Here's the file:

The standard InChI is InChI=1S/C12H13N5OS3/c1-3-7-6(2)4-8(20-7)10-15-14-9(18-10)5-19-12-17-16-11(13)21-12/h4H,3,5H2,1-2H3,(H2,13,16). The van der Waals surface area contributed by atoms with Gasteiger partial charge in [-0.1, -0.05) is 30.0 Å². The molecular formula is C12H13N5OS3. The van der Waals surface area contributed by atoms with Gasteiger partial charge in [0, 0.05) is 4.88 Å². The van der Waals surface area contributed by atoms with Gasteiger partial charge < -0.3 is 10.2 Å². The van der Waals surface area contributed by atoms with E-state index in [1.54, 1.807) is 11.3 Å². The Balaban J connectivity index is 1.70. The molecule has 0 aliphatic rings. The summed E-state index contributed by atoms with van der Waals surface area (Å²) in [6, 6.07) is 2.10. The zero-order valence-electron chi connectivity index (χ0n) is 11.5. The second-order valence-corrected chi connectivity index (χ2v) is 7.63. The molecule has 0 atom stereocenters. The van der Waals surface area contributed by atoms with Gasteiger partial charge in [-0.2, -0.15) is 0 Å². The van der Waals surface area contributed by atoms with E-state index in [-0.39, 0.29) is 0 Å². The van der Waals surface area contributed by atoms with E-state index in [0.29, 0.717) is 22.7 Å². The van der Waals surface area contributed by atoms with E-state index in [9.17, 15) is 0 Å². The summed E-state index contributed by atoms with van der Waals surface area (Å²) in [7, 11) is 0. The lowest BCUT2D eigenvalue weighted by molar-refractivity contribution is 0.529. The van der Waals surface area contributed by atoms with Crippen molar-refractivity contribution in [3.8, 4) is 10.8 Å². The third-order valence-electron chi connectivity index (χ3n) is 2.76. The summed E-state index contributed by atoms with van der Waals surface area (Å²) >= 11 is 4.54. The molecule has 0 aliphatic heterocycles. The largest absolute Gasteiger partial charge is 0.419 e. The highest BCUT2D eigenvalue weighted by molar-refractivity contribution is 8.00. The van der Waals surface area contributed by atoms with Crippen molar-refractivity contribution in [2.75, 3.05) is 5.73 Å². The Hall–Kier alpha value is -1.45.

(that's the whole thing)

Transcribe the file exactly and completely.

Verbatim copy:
The standard InChI is InChI=1S/C12H13N5OS3/c1-3-7-6(2)4-8(20-7)10-15-14-9(18-10)5-19-12-17-16-11(13)21-12/h4H,3,5H2,1-2H3,(H2,13,16). The van der Waals surface area contributed by atoms with Gasteiger partial charge in [-0.1, -0.05) is 30.0 Å². The molecular formula is C12H13N5OS3. The van der Waals surface area contributed by atoms with Gasteiger partial charge in [0, 0.05) is 4.88 Å². The van der Waals surface area contributed by atoms with Gasteiger partial charge < -0.3 is 10.2 Å². The van der Waals surface area contributed by atoms with E-state index in [1.54, 1.807) is 11.3 Å². The Balaban J connectivity index is 1.70. The molecule has 0 aliphatic rings. The summed E-state index contributed by atoms with van der Waals surface area (Å²) in [6, 6.07) is 2.10. The zero-order valence-electron chi connectivity index (χ0n) is 11.5. The second-order valence-corrected chi connectivity index (χ2v) is 7.63. The molecule has 0 atom stereocenters. The van der Waals surface area contributed by atoms with Gasteiger partial charge in [-0.2, -0.15) is 0 Å². The van der Waals surface area contributed by atoms with E-state index in [-0.39, 0.29) is 0 Å². The van der Waals surface area contributed by atoms with E-state index in [0.29, 0.717) is 22.7 Å². The van der Waals surface area contributed by atoms with E-state index in [9.17, 15) is 0 Å². The summed E-state index contributed by atoms with van der Waals surface area (Å²) in [7, 11) is 0. The lowest BCUT2D eigenvalue weighted by molar-refractivity contribution is 0.529. The van der Waals surface area contributed by atoms with Crippen molar-refractivity contribution in [3.8, 4) is 10.8 Å². The third-order valence-electron chi connectivity index (χ3n) is 2.76. The summed E-state index contributed by atoms with van der Waals surface area (Å²) >= 11 is 4.54. The molecule has 0 aliphatic heterocycles. The largest absolute Gasteiger partial charge is 0.419 e. The highest BCUT2D eigenvalue weighted by molar-refractivity contribution is 8.00. The van der Waals surface area contributed by atoms with Crippen molar-refractivity contribution in [2.75, 3.05) is 5.73 Å². The Hall–Kier alpha value is -1.45.